An archaeological treasure from the 12th century was discovered in a bar in Seville

A Spanish architect was working on the remodeling of a building in Seville. They wanted to do the necessary renovations as the place would soon be a brewery. However, something happened that forced them to change their plans. The work team discovered that the skeleton of the place had been an Arab bath a few centuries ago. They later learned that the place was being renovated at the beginning of the 20th century because they were turning it into a hotel. In this work this archaeological treasure from the 12th century was hidden.

archaeological treasure from the 12th century
Arab baths discovered in the works of the Giralda brewery in Seville, PACO PUENTES / EL PAÍS
They found a Turkish bath from AD 1100

They also discovered a real treasure, which was a Hamán or Turkish bath from 1100. The walls are entirely painted with figures with geometric shapes, and the motifs were also made with a paint called Almagra, which is a reddish color. Continuing with the design, they were all done on a white background. Each of the designs from the Islamic world represent something that relates to paradise.

This is the bathroom found so far with the most complete decoration. Earlier similar discoveries only had a few sectors painted on the walls or in the vault. Some even only had the baseboards. The decoration of this bathroom is complete and original.

The importance of the archaeological treasure of the 12th century made it necessary to change plans for reform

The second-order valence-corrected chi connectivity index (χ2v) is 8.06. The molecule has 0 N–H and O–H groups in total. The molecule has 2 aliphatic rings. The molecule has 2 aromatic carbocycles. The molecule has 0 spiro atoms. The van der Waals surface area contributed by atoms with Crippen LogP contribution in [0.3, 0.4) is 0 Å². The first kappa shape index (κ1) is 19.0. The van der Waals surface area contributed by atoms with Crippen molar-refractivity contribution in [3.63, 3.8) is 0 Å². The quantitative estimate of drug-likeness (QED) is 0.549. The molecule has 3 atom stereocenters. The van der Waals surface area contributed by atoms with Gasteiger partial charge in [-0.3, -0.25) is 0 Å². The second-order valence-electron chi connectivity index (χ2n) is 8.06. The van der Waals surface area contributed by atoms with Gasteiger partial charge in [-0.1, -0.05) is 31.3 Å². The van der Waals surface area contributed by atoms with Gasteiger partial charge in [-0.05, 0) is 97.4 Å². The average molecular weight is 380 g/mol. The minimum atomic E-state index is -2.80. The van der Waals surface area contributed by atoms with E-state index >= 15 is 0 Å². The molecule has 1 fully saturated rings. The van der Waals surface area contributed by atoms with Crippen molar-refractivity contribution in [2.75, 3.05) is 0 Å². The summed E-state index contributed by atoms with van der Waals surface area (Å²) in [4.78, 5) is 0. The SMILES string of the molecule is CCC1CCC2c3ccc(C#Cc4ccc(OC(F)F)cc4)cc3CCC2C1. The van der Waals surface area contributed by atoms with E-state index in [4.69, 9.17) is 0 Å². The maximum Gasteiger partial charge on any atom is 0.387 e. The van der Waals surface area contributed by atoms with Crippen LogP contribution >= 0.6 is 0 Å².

The reform that was originally adopted did not materialize. The importance of the discovery forced archeology to be given priority. When they discovered the first skylights, they decided to change the course of the restoration. The place will act as a bar, but respect the decoration of the Arabic bath.

They found a total of 88 skylights that offer five different shapes. Each of them is surrounded by paintings that respect a single design. It’s an eight-pointed star. The interior of each arch was decorated with a zigzag that represents water.

Arab baths
Lacería painting in one of the vaults of the ‘Hamán’ discovered in Seville after removing the elements that hid it since the reform of 1928. PACO PUENTES / EL PAÍS

From the beginning, they carried out the restoration work taking into account the original design and decoration of the Hamán. To do this, they relied on Christian documents from 1281 describing this type of bath. Also in testimonies by the historian Rodrigo Caro from the 17th century.

The most important thing is that after a wall collapsed, they found an open door to the past. The good state of preservation of the place means that the premises can be converted into a real museum disguised as a brewery.

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